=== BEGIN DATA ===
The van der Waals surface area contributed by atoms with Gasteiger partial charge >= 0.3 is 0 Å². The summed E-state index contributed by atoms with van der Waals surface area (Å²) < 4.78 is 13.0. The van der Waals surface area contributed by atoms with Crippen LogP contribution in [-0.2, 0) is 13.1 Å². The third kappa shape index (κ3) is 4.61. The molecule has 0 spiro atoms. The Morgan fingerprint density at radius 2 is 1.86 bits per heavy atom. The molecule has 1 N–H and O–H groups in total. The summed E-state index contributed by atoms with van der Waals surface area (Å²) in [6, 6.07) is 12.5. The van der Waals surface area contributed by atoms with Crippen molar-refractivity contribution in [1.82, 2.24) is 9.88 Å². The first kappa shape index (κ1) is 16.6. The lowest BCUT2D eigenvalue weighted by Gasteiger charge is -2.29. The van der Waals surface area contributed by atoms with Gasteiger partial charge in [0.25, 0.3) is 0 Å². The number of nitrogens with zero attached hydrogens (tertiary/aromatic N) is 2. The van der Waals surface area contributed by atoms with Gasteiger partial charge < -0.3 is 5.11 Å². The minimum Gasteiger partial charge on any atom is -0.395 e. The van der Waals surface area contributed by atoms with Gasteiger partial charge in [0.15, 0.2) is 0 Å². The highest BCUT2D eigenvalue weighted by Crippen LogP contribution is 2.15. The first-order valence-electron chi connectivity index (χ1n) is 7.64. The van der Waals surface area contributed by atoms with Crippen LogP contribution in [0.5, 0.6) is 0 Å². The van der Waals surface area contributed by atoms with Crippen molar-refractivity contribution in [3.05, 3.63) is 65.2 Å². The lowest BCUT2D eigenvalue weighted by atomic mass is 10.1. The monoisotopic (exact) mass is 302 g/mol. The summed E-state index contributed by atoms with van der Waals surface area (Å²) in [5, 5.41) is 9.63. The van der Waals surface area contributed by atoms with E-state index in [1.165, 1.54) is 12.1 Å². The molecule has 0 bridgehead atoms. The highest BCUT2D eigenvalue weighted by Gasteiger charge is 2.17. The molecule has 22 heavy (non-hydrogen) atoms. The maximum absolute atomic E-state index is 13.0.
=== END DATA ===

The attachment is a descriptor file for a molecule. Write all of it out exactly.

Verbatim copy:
The van der Waals surface area contributed by atoms with Gasteiger partial charge >= 0.3 is 0 Å². The summed E-state index contributed by atoms with van der Waals surface area (Å²) < 4.78 is 13.0. The van der Waals surface area contributed by atoms with Crippen LogP contribution in [-0.2, 0) is 13.1 Å². The third kappa shape index (κ3) is 4.61. The molecule has 0 spiro atoms. The Morgan fingerprint density at radius 2 is 1.86 bits per heavy atom. The molecule has 1 N–H and O–H groups in total. The summed E-state index contributed by atoms with van der Waals surface area (Å²) in [6, 6.07) is 12.5. The van der Waals surface area contributed by atoms with Crippen molar-refractivity contribution in [1.82, 2.24) is 9.88 Å². The first kappa shape index (κ1) is 16.6. The lowest BCUT2D eigenvalue weighted by Gasteiger charge is -2.29. The van der Waals surface area contributed by atoms with Gasteiger partial charge in [0.25, 0.3) is 0 Å². The number of nitrogens with zero attached hydrogens (tertiary/aromatic N) is 2. The van der Waals surface area contributed by atoms with Gasteiger partial charge < -0.3 is 5.11 Å². The minimum Gasteiger partial charge on any atom is -0.395 e. The van der Waals surface area contributed by atoms with Gasteiger partial charge in [0.15, 0.2) is 0 Å². The highest BCUT2D eigenvalue weighted by Crippen LogP contribution is 2.15. The first-order valence-electron chi connectivity index (χ1n) is 7.64. The van der Waals surface area contributed by atoms with Crippen LogP contribution in [0.5, 0.6) is 0 Å². The van der Waals surface area contributed by atoms with Crippen molar-refractivity contribution in [3.05, 3.63) is 65.2 Å². The lowest BCUT2D eigenvalue weighted by atomic mass is 10.1. The monoisotopic (exact) mass is 302 g/mol. The summed E-state index contributed by atoms with van der Waals surface area (Å²) in [5, 5.41) is 9.63. The van der Waals surface area contributed by atoms with E-state index in [1.165, 1.54) is 12.1 Å². The molecule has 0 bridgehead atoms. The highest BCUT2D eigenvalue weighted by Gasteiger charge is 2.17. The molecule has 22 heavy (non-hydrogen) atoms. The maximum absolute atomic E-state index is 13.0.